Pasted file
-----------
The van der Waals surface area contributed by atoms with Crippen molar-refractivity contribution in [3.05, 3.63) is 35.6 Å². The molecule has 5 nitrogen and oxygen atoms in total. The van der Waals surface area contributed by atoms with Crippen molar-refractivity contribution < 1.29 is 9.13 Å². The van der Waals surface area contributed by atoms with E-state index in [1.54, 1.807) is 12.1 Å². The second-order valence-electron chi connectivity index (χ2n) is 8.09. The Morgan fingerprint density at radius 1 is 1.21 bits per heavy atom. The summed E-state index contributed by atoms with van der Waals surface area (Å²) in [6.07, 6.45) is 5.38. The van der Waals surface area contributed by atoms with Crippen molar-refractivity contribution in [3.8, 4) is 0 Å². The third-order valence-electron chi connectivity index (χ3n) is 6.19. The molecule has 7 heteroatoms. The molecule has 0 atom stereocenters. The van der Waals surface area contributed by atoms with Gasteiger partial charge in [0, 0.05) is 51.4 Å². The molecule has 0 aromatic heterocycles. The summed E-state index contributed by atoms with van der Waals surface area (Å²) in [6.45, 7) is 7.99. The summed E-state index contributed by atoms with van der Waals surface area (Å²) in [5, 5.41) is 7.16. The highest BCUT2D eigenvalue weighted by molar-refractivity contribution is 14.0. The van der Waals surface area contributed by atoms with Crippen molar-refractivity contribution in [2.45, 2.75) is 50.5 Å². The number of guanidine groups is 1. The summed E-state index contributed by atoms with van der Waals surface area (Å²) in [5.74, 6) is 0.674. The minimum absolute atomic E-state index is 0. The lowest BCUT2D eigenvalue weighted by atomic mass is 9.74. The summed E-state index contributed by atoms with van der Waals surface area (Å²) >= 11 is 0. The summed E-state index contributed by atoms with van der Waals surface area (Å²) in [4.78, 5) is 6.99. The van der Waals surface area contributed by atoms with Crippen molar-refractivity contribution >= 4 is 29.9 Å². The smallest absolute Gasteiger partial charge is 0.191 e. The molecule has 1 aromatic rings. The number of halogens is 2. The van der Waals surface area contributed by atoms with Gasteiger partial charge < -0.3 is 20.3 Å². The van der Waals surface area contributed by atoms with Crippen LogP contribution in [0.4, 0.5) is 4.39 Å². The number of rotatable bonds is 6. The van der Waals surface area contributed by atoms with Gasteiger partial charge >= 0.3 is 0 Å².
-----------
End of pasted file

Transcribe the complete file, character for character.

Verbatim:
The van der Waals surface area contributed by atoms with Crippen molar-refractivity contribution in [3.05, 3.63) is 35.6 Å². The molecule has 5 nitrogen and oxygen atoms in total. The van der Waals surface area contributed by atoms with Crippen molar-refractivity contribution < 1.29 is 9.13 Å². The van der Waals surface area contributed by atoms with E-state index in [1.54, 1.807) is 12.1 Å². The second-order valence-electron chi connectivity index (χ2n) is 8.09. The Morgan fingerprint density at radius 1 is 1.21 bits per heavy atom. The summed E-state index contributed by atoms with van der Waals surface area (Å²) in [6.07, 6.45) is 5.38. The van der Waals surface area contributed by atoms with Crippen molar-refractivity contribution in [3.8, 4) is 0 Å². The third-order valence-electron chi connectivity index (χ3n) is 6.19. The molecule has 7 heteroatoms. The molecule has 0 atom stereocenters. The van der Waals surface area contributed by atoms with Gasteiger partial charge in [0, 0.05) is 51.4 Å². The molecule has 0 aromatic heterocycles. The summed E-state index contributed by atoms with van der Waals surface area (Å²) in [6.45, 7) is 7.99. The summed E-state index contributed by atoms with van der Waals surface area (Å²) in [5, 5.41) is 7.16. The highest BCUT2D eigenvalue weighted by molar-refractivity contribution is 14.0. The van der Waals surface area contributed by atoms with Crippen molar-refractivity contribution in [2.45, 2.75) is 50.5 Å². The number of guanidine groups is 1. The summed E-state index contributed by atoms with van der Waals surface area (Å²) in [5.74, 6) is 0.674. The minimum absolute atomic E-state index is 0. The lowest BCUT2D eigenvalue weighted by atomic mass is 9.74. The summed E-state index contributed by atoms with van der Waals surface area (Å²) >= 11 is 0. The summed E-state index contributed by atoms with van der Waals surface area (Å²) in [4.78, 5) is 6.99. The van der Waals surface area contributed by atoms with Crippen molar-refractivity contribution >= 4 is 29.9 Å². The smallest absolute Gasteiger partial charge is 0.191 e. The molecule has 1 aromatic rings. The number of halogens is 2. The van der Waals surface area contributed by atoms with Gasteiger partial charge < -0.3 is 20.3 Å². The van der Waals surface area contributed by atoms with Crippen LogP contribution in [0.4, 0.5) is 4.39 Å². The number of rotatable bonds is 6. The van der Waals surface area contributed by atoms with Gasteiger partial charge >= 0.3 is 0 Å².